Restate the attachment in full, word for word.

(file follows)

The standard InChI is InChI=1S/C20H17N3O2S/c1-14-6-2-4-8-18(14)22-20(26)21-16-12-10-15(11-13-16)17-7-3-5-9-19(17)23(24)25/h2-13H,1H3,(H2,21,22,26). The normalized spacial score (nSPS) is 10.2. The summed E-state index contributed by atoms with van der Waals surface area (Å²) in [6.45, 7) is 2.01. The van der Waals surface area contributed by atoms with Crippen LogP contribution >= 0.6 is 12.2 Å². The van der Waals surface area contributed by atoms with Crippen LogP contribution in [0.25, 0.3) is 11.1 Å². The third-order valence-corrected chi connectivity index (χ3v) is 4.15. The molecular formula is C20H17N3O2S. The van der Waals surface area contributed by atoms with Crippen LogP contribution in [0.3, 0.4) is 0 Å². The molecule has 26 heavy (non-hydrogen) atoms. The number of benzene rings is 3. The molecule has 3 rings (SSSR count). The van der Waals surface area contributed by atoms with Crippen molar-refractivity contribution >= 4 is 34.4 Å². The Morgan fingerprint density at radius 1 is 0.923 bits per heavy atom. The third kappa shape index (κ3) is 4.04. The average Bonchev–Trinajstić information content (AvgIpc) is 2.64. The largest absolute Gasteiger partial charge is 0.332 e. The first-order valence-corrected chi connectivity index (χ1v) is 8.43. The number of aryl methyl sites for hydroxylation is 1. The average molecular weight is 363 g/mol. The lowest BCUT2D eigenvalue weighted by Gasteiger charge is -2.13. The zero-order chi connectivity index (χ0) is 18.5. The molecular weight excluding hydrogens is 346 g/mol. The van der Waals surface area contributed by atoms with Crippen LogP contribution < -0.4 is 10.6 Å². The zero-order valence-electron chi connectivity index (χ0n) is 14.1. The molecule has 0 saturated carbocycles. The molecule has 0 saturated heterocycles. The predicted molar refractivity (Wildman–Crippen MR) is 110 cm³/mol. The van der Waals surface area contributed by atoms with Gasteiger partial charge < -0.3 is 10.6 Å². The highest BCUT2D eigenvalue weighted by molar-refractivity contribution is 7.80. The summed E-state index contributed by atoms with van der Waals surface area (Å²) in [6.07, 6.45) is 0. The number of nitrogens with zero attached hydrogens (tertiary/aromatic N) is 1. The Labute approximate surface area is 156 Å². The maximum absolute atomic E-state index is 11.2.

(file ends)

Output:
The standard InChI is InChI=1S/C20H17N3O2S/c1-14-6-2-4-8-18(14)22-20(26)21-16-12-10-15(11-13-16)17-7-3-5-9-19(17)23(24)25/h2-13H,1H3,(H2,21,22,26). The normalized spacial score (nSPS) is 10.2. The summed E-state index contributed by atoms with van der Waals surface area (Å²) in [6.45, 7) is 2.01. The van der Waals surface area contributed by atoms with Crippen LogP contribution >= 0.6 is 12.2 Å². The van der Waals surface area contributed by atoms with Crippen LogP contribution in [0.25, 0.3) is 11.1 Å². The third-order valence-corrected chi connectivity index (χ3v) is 4.15. The molecular formula is C20H17N3O2S. The van der Waals surface area contributed by atoms with Crippen LogP contribution in [0.3, 0.4) is 0 Å². The molecule has 26 heavy (non-hydrogen) atoms. The number of benzene rings is 3. The molecule has 3 rings (SSSR count). The van der Waals surface area contributed by atoms with Crippen molar-refractivity contribution >= 4 is 34.4 Å². The Morgan fingerprint density at radius 1 is 0.923 bits per heavy atom. The third kappa shape index (κ3) is 4.04. The average Bonchev–Trinajstić information content (AvgIpc) is 2.64. The largest absolute Gasteiger partial charge is 0.332 e. The first-order valence-corrected chi connectivity index (χ1v) is 8.43. The number of aryl methyl sites for hydroxylation is 1. The average molecular weight is 363 g/mol. The lowest BCUT2D eigenvalue weighted by Gasteiger charge is -2.13. The zero-order chi connectivity index (χ0) is 18.5. The molecular weight excluding hydrogens is 346 g/mol. The van der Waals surface area contributed by atoms with Crippen LogP contribution < -0.4 is 10.6 Å². The zero-order valence-electron chi connectivity index (χ0n) is 14.1. The molecule has 0 saturated carbocycles. The molecule has 0 saturated heterocycles. The predicted molar refractivity (Wildman–Crippen MR) is 110 cm³/mol. The van der Waals surface area contributed by atoms with Gasteiger partial charge < -0.3 is 10.6 Å². The highest BCUT2D eigenvalue weighted by molar-refractivity contribution is 7.80. The summed E-state index contributed by atoms with van der Waals surface area (Å²) in [6.07, 6.45) is 0. The number of nitrogens with zero attached hydrogens (tertiary/aromatic N) is 1. The Labute approximate surface area is 156 Å². The maximum absolute atomic E-state index is 11.2.